Restaurants Serving Up Hot and Fresh Retail Trends

Restaurants Serving Up Hot and Fresh Retail Trends

Restaurants Serving Up Hot and Fresh Retail Trends 800 542 Chute Gerdeman

Hot retail trends have made their way to the restaurant category. Consumers’ palates aren’t the only thing changing, but the model for food service is evolving and convenience is at the core. From vending machines, to shipping containers and temporary dining spaces, restaurant operators are getting smart about what’s trending in retail and understanding how they can adopt for restaurants. Here’s a look at a few examples.

Instead of creating a full-scale healthy food restaurant, Farmer’s Fridge aimed to make healthy foods more accessible to consumers with what they like to refer to as a “veggie machine” distribution model. Every morning at 5:00am the Farmer’s Fridge fresh food factory chops fresh vegetables and prepares salads for the day. Prepared in mason jars and utilizing a layering system that factors the acidity of the ingredients allows the brand to naturally keep the food fresh without the preservatives. Salads are distributed daily by 10:00am to the twenty vending machines in public spaces, hospitals, universities, office and apartment buildings throughout the Chicago metropolitan area. With salads averaging at $8 each, this alternative makes healthy eating an affordable option. Unsold salads are donated to a local food pantry.

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On point with the brands conscious positioning, these vending machines are green from the inside out utilizing reclaimed barn wood and even some recycled materials. Bags and utensils are corn-based biodegradable packaging, and the mason jars 100% recyclable with on-site recycling available at the kiosk, making this not only a healthy but smart lunch option for consumers.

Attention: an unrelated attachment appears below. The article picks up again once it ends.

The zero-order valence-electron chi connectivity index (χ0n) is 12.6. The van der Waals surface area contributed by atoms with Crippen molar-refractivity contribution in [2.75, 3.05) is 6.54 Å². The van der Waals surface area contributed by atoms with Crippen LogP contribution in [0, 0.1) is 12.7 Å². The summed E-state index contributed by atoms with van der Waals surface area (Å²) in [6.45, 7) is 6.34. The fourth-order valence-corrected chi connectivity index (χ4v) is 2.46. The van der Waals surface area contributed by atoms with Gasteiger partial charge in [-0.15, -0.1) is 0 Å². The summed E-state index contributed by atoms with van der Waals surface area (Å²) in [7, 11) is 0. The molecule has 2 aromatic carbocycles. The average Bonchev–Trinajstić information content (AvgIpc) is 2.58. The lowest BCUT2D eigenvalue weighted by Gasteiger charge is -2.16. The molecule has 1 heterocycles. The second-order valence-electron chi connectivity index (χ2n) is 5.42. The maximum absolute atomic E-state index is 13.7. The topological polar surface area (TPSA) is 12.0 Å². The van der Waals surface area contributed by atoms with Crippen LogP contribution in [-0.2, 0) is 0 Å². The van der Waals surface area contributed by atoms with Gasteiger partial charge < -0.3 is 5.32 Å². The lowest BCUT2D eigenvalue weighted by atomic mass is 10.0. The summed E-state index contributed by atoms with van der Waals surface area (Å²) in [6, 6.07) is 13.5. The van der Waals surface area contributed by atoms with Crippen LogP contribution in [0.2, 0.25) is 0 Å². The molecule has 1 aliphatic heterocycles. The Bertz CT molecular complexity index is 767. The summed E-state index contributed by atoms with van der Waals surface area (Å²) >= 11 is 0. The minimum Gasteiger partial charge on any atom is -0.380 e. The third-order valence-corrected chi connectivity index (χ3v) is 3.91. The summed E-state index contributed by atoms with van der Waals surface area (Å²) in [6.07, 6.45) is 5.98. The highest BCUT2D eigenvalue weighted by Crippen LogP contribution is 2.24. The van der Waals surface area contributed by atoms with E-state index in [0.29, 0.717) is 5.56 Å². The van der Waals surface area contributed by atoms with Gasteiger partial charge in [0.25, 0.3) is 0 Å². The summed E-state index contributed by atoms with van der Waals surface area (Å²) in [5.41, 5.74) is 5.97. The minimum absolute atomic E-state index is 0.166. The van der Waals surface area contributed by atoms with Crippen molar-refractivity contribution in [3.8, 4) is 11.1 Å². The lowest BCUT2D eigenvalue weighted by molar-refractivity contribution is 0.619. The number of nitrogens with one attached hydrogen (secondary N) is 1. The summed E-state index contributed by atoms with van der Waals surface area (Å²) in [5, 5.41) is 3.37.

The Marriot also recognized the need for healthy choices for consumers on the go through their crowd-sourced TravelBrilliantly.com campaign. With a continued focus on guest wellness the brand brought Farmer’s Fridge vending to the feet of their customers as a test in their Chicago Marriott O’Hare hotel.

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Another hot trend in restaurants may have just fallen off a ship…literally. There are currently over 17 million shipping containers traveling the globe, and one brand is making the move to make these mobile units functional for food service. Inspired by the 1950’s American diner, Muvbox brings to you a prefabricated concept that can easily be transported by road, rail or sea, and ready to operate at no time at all…just 90 seconds in fact. The 8 x 20 feet imaginative kitchens give whole new meaning to open kitchen.

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Muvbox launched its first prototype Lobster Box appropriately placed on the docks of the Old Port Montreal in 2009. Since then the brand has unloaded their creatively constructed cargo containers in iconic locations like the Eiffel Tower and Times Square. Muvbox was as designed to be environmentally friendly using sustainable materials, solar power, local products and eco-friendly efficiencies.